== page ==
Makrut cosmopolitan CHERYL WIXSON PHOTO

Lime syrup enlivens food, drinks



My makrut lime “tree” is in full bloom with dozens of white blossoms and tiny, green limes. A bonus of these longer days and brighter light, this unexpected profusion of flowers heralding spring is a welcome burst of citrus for the winter-weary palette.

Although the knobby fruit is too hard to squeeze or slice, makrut lime leaves (also called kaffir) are highly versatile is the kitchen.

A staple of Thai cuisine and an integral part of many curries, these interesting shaped leaves are double lobed with a bright, crisp lime flavor. Often sold in the freezer section of Asian specialty or health food stores, makrut leaves also can be used to infuse simple syrup.

Simple syrup is primarily a liquid sweetener; equal parts of sugar are dissolved in equal parts of water. This liquid, without the granular texture of sugar, is a part of many beverages and cocktails. It may be used as a sweetener for iced coffee, and is ideal as a base for ice creams and sorbets.

My abundance of makrut lime leaves inspired me to try infusing their flavor with the syrup, resulting in a refreshing, sweetened, limey flavor. No lime leaves? Try slices of lime rind, or lemon, or even orange. The more the liquid steeps, the more pronounced the flavor becomes.

A dollop of lime simple syrup refreshes iced tea, and adds an interesting dimension to a punch. There are endless variations of cocktails prepared with simple syrup. My favorite is a cosmopolitan, usually prepared with vodka and an orange liqueur. For those of us watching our daily allocation of spirits, this simple syrup also makes a wonderful non-alcoholic beverage.

Rimming the glass with a mixture of sugar and grated orange zest may seem like an extra step, but it is totally worth the effort. Sipping my elegant cocktail and watching the pink-orange sunset over the cove, I was magically transported to a tropical island in the Caribbean, where makrut lime trees are always in bloom.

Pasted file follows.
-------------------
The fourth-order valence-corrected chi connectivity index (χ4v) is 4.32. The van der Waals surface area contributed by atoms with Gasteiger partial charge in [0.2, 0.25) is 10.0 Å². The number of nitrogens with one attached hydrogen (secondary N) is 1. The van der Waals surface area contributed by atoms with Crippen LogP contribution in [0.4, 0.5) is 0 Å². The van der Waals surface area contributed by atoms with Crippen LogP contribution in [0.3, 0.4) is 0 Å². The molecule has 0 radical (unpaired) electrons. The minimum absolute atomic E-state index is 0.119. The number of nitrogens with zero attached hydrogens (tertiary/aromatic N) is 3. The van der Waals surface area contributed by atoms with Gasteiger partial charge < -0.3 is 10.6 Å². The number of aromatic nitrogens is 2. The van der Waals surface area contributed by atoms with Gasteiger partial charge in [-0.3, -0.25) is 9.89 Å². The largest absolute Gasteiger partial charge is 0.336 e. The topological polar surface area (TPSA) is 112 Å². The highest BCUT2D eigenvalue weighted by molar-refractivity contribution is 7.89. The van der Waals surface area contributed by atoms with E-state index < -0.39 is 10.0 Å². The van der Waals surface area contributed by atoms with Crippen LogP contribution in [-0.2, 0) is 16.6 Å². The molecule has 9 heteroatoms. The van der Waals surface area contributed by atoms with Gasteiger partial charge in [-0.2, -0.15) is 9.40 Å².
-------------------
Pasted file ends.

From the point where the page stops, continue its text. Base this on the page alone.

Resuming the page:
The makrut lime tree or bush is easily adapted to our Maine climate. When the first frosts arrive, move your plant in by a sunny window and reap the rewards. My plant was purchased online 10 years ago, and has graduated to a 14-inch pot.

 

Citrus Infused Simple Syrup

This sweet syrup makes a base for cocktails, desserts and frozen creations.

 

1 cup cane sugar

1 cup water

Citrus (lime, lemon, orange) leaves or thin strips of peel

 

In a small saucepan, combine the water and sugar. Bring to a simmer, and cook, stirring, until the sugar is dissolved. Add the citrus and stir well. Remove the pan from the heat and let cool.

Store in a glass jar in the refrigerator. Makes about 12 servings or 1½ cups.

 

Nutritional analysis per 1 ounce serving: 62 calories, 0 grams protein, 16 grams carbohydrates, 0 grams fat, less than 1 mg. sodium, 0 grams fiber.

 

Festive Cosmopolitan

You’ll never miss the booze in this delicious and refreshing beverage

 

2 teaspoons sugar

1 teaspoon grated orange zest

3 ounce freshly squeezed orange juice

1 ounce Makrut lime simple syrup

1 ounce cranberry juice

 

In a small bowl, mix together the sugar and grated orange zest. Moisten the rim of a cocktail glass with orange juice, then coat the rim of the glass with the orange sugar mixture.

Fill a large shaker with 1 cup of ice. Add the liquid ingredients and shake until well blended and chilled. Strain into the cocktail glass. Garnish with an orange slice and Makrut lime leaf.

Cheryl Wixson
"Maine Dish" columnist Cheryl Wixson lives and cooks in Stonington. Her passion for organic Maine products led to the creation of her business, Cheryl Wixson's Kitchen. She welcomes food-related questions and comments at [email protected] or www.cherylwixsonskitchen.com.
Cheryl Wixson

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